History will one day tell the story of how the 45th president of the United States, Donald Trump, just over 100 days into his presidency, fired the director of the FBI, James Comey, in an apparent attempt to stop an investigation into the president’s own team of advisers. The firing set off alarm bells, and will for decades to come look like the behavior of a man on the run, obstructing justice. Adding fuel to the fire, leading figures in his administration immediately dismissed the idea of appointing a special counsel to investigate the matter and hemmed and hawed about a congressional investigation as well. For several days, it seemed possible that an unstoppable series of events would clamp down the investigation, and in so doing, tamp down a central tenet of American democracy—the balance of powers.
But today, a week after Director Comey’s firing, it seems we have the beginning of a possible redirection of the story. Deputy Attorney General Rod Rosenstein, the chief official in charge of the DOJ’s investigation, appointed a special counsel to “ensure a full and thorough investigation of the Russian government’s efforts to interfere in the 2016 presidential election.”
It is not just the appointment of a special counsel that is cause for relief but the specific choice of Robert Mueller. In many ways, Mueller is as good a person to occupy this post as any we could hope for. By temperament and by experience, Mueller hints at the possibility of an antidote to the Trump administration’s defiant stance against the laws of the land.
Here are four reasons why:
1) Mueller is an intrepid professional. Famously, he required FBI agents and officials to wear white button-down shirts, to signify their commitment to maintaining professional standards. In the context of the Trump administration, which consistently downplays professional skill in favor of loyalty, Mueller’s credentials are impeccable. A federal prosecutor for many years, head of the Criminal Division at the Department of Justice, he handled cases involving organized crime, foreign countries, and terrorism. As head of the FBI, he led the country through the 9/11 investigation. No one could ever say he was naive about foreign threats, including Russia. Mueller also has a deep understanding of the structure and personnel in today’s Justice Department, including the semi-independent FBI. Dozens of the lawyers and agents who now hold positions that will prove instrumental to his investigation are comfortable with him and have worked with him in the past. He can call on others who are now out of government as well but who may decide to help him, as one former chief of staff now in private practice has already done.
2) Mueller has had a notably bipartisan career, which will likely help him get the resources and cooperation he needs. President Bush confidently appointed him to the longest political appointment in the government—10 years—and President Obama, who inherited him, chose to keep him in the post an extra two. As a result, Mueller has deep, working ties with the Republicans and Democrats in Congress, before whom he testified in the course of those 12 years. Even as head of the FBI, he was keen on forging ties with civil libertarians, agreeing to address the ACLU’s annual meeting in 2003.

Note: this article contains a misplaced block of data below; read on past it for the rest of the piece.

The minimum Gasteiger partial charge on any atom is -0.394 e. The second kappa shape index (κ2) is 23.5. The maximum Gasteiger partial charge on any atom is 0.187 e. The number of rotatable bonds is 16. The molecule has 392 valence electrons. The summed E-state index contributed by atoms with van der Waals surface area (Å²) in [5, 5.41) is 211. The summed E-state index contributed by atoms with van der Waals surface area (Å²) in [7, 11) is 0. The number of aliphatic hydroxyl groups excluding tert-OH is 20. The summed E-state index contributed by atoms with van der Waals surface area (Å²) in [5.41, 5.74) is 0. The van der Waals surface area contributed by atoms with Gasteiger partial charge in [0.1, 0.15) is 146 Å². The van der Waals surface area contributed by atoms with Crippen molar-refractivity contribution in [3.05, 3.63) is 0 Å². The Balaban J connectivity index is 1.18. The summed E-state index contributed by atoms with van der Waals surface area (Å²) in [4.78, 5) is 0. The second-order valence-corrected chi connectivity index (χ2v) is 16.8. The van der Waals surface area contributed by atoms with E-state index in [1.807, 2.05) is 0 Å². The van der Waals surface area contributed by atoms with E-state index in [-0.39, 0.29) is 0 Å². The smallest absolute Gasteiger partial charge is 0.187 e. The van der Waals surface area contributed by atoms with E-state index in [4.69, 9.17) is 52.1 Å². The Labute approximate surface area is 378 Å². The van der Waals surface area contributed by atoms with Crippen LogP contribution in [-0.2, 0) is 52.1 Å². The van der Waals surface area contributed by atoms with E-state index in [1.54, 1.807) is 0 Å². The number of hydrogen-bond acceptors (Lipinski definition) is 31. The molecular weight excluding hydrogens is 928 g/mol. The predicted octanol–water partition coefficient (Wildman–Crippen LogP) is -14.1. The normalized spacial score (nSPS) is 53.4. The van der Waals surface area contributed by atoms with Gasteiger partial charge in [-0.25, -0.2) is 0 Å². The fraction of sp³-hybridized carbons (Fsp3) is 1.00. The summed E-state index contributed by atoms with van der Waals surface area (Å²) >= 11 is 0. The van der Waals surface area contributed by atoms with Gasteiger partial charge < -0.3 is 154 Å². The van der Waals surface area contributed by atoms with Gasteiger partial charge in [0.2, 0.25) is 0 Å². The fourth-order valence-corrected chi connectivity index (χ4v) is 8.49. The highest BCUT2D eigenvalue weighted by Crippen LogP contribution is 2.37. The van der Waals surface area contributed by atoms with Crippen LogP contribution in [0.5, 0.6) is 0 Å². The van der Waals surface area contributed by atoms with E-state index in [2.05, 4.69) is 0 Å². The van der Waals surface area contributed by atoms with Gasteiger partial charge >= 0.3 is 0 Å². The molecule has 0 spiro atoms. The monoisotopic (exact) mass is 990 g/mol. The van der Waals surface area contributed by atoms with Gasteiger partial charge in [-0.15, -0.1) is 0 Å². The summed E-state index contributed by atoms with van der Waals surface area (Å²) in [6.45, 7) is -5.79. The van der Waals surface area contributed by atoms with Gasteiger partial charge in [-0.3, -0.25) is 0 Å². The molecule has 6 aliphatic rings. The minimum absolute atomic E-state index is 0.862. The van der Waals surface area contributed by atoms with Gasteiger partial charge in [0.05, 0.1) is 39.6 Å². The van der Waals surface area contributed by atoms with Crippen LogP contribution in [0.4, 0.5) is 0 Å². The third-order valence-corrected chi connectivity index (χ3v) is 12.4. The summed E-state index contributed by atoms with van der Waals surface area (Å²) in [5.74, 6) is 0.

3) Mueller has shown the potential to defy the powers-that-be. He was among the individuals in the Justice Department who assembled at Attorney General John Ashcroft’s hospital bedside in 2004 to block the Bush White House’s attempt to renew a surveillance policy that Mueller and others, including James Comey, deemed to be illegal. In addition, as director of the FBI, he made the decision to withdraw the FBI from terrorism interrogations that involved torture.
4) Mueller has the ability to stand up under pressure and to get the job done. His first day in office as head of the FBI was September 10, 2001. The next day, the United States suffered the attacks that shook the nation to its core. Mueller, however new to the job, catapulted the 9/11 investigation into action, marshaling forces from throughout the government to work together to identify the perpetrators of the attacks, and the wider network of Al Qaeda members who might threaten future attacks. He persisted, moreover, in the face of several reports on the failures of the FBI that might have contributed to the attacks.
It’s a rare, and almost surreal, moment in American history when a chief law-enforcement official becomes the hope of the rule of the country across the political spectrum. And, indeed, there are legitimate worries about embracing a powerful law-enforcement official, especially one who helped frame the policies of the post 9/11 era, many of which were overreaching and some of which directly defied constitutional principles. In fact, by 2013, the ACLU, reacting to several disappointing counterterrorism efforts by the FBI, refused to invite him back to speak to their annual meetings. Yet, today, the appointment of Mueller is receiving a broad spectrum of support, from Adam Schiff and Richard Blumenthal to Ben Sasse and Jason Chaffetz.
At Mueller’s confirmation hearing in the summer of 2001, several senators noted the monumental task he faced, one in which, following a series of mismanaged cases, the integrity and reputation of the FBI itself were at stake. Senator Chuck Schumer concluded that Mueller was indeed the right man for the task, “just what the doctor ordered.” There may come a time when Mueller’s actions require some kind of criticism and review. But for now, his appointment seems to be the wise move.
By happenstance rather than design, Robert Mueller was the go-to official to help American’s find stable ground after 9/11. Now he has been tapped to step in at another moment of national crisis. Let’s hope that professionalism, upholding the law, and persistence under pressure are enough to carry him judiciously through the task at hand.